The fact that I had no idea how good Ade really was until he exploded out of the bottom three for the first time last week tells me something. All of a sudden I think of him as the male frontrunner after paying no attention to him for the prior four weeks. To avoid settling back into no man’s land, he has to bring that explosiveness into an actual partnered routine. If ever a dancer were yearning for a big, raw Mia Michaels routine, Ade is that dancer. -- Kim
Maybe the most important audience for Ade's solo was the people in the VIP bleachers -- the choreographers. Everything in the solo looked like it went together (I remember, for example, at least one Danny dance that seemed more like a stunt checkdown), but Ade was also able to convey the importance of giving him difficult, hard stuff to do. In a way, his partnership with Melissa may have been holding him back, since choreographers have been drawn to her grace and lines and have used Ade mostly to pick her up or swing her around. After his solo, though, everybody in the studio seemed to go "um, wow," so maybe the choreographers will ride that to a strong finish. Also, Ade has an easy smile and a calm manner that I think is a key part of getting votes. Even his solo was relatable -- understandable as a great solo in a way that I usually haven't gotten others' solos. He's definitely the top guy for me. A request for the jidges, though: no more puns, thanks (as if).-- Isaac
Brandon has hung in there week in and week out, but I’m not getting any star quality vibe from him. I guess that’s not a prerequisite to winning this show – both Sabra and Joshua were relatively quiet personalities compared to others their seasons – but I just feel like that eager puppy thing is going to get old at some point. Brandon needs to get a little serious at some point, and show that he can be a real presence regardless of who he’s partnered with. Basically, Brandon needs to suit up. -- Kim
Unlike Ade, Brandon seems a little antic, too eager to please. He has been solid every week, and his choreographed hip hop has been the best this season (much better than Phillip's). He's small, but he's strong. Like Henry Pym, Ant Man. Actually, I think Brandon has two problems that are not entirely his fault. The first is that he suffers in comparison to Ade's long lines, and the second is Mia Michaels's early tirade against him, which seems to have stuck. On dancing, he's been right there with Ade and I'd put him at a not-too-distant second among the men. -- Isaac
Jason’s got a whole lotta rows to hoe if he’s going to make it past this week. There is no shortage of contemporary guys left in this competition, and Jason is currently bringing up the rear. But I wouldn’t be at all surprised if there were a real dancer underneath the husk from which Caitlin sucked out the lifeblood over the last month. There was something critical missing from that partnership, and Jason’s hopes rest on being partnered with someone this week with whom he has some genuine rapport. He’s got a potential “cute guy” edge – and we all know how that can matter on a show where text voting is a big deal – but really needs some serious oomph to stay afloat. -- Kim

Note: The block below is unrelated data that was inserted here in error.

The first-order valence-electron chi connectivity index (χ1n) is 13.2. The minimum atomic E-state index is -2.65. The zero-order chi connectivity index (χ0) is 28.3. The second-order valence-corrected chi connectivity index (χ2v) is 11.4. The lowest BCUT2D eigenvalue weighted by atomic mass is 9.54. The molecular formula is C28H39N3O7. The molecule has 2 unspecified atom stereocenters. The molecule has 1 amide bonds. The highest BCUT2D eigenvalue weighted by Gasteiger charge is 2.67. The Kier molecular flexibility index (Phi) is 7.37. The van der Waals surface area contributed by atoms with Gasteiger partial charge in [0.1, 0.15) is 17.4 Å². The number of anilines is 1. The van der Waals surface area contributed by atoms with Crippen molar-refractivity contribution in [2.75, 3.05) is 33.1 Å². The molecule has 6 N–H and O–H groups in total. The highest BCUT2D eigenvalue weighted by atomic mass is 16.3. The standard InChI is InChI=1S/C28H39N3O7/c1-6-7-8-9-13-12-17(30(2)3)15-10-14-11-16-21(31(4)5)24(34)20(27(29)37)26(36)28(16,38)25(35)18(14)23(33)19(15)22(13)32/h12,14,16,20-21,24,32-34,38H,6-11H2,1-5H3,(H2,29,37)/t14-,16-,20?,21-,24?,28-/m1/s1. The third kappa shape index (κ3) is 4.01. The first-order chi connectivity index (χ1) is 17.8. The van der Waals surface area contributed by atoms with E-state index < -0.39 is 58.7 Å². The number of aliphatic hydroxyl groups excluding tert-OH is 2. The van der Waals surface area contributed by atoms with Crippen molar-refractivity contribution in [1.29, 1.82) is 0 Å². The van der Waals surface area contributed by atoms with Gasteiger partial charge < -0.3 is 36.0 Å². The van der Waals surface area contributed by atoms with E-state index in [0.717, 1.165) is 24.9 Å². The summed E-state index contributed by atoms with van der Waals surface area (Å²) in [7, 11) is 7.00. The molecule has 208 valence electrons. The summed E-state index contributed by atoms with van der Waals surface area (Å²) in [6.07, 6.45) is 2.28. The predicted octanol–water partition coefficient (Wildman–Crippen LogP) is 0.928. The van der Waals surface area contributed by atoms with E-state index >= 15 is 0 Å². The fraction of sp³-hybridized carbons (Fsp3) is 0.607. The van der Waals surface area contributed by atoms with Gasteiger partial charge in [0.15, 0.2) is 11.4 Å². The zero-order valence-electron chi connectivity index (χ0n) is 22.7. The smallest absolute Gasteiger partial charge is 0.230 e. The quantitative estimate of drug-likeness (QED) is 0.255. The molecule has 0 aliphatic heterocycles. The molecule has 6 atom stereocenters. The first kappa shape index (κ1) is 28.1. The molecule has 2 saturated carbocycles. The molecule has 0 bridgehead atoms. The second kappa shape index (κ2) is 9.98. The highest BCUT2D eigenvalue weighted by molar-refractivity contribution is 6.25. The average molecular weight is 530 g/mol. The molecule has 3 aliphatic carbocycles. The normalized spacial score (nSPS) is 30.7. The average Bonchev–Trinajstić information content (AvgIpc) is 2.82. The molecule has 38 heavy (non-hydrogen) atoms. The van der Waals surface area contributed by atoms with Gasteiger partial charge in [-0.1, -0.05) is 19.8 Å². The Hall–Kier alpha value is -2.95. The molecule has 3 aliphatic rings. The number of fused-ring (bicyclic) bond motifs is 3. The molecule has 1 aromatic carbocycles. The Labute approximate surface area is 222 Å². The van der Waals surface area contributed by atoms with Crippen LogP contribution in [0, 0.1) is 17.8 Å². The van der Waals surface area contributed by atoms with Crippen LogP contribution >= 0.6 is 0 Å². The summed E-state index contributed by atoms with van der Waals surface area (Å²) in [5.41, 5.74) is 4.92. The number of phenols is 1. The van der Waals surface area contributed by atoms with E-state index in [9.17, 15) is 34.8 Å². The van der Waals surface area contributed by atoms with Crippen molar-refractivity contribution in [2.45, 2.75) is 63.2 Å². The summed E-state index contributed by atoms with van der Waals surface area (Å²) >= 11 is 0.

Manorexic Tracy Morgan is better than Evan, but I've never really cottoned to him. When I think of contestants' signature moves, all that comes up for me with Jason is the yell-and-flex he did during the gladiator paso doble, plus his Tracy Morgan grin peeking out from between Caitlin's dancing feet during Bollywood. -- Isaac
Kupono’s advantage among the remaining guys is that he’s different. None of the others (with maybe a half-exception for Evan) have shown any real ability to portray a character, but the addiction dance and the crash test dummies showed us that Kupono has some real talent in that area. Which is good, because he doesn’t have all that much drama in his actual dancing. I think he and Jason will be fighting it out to stick around for another week, but Kupono could have an edge if he gets the right routine. -- Kim
He looks tall (even if he's not), so that's good for making pretty geometries. He seems strong enough, so that's good for the liability insurance. He's a decent enough actor, so that's good for the entertainment. Kim compared him unfavorably to Mark from S4, though, and that's about right. Floppy, spinny Hawaiians who like to throw themselves on the floor like they're mad at it. Do they teach that at the Waikiki Danceteria? -- Isaac
Monday, July 13, 2009
The Dodgers' Jason Schmidt is still #44. Heh.
Related -- Dear National Association of Realtors, please stop subtly insisting in your commercials that I pronounce your occupation as "REE-uhl-tores". Isn't "REEL-tuhrz" sufficient? Do you have to grab for that third syllable?
Sunday, July 12, 2009
And if I'm the last person in the world to know this exists, sorry.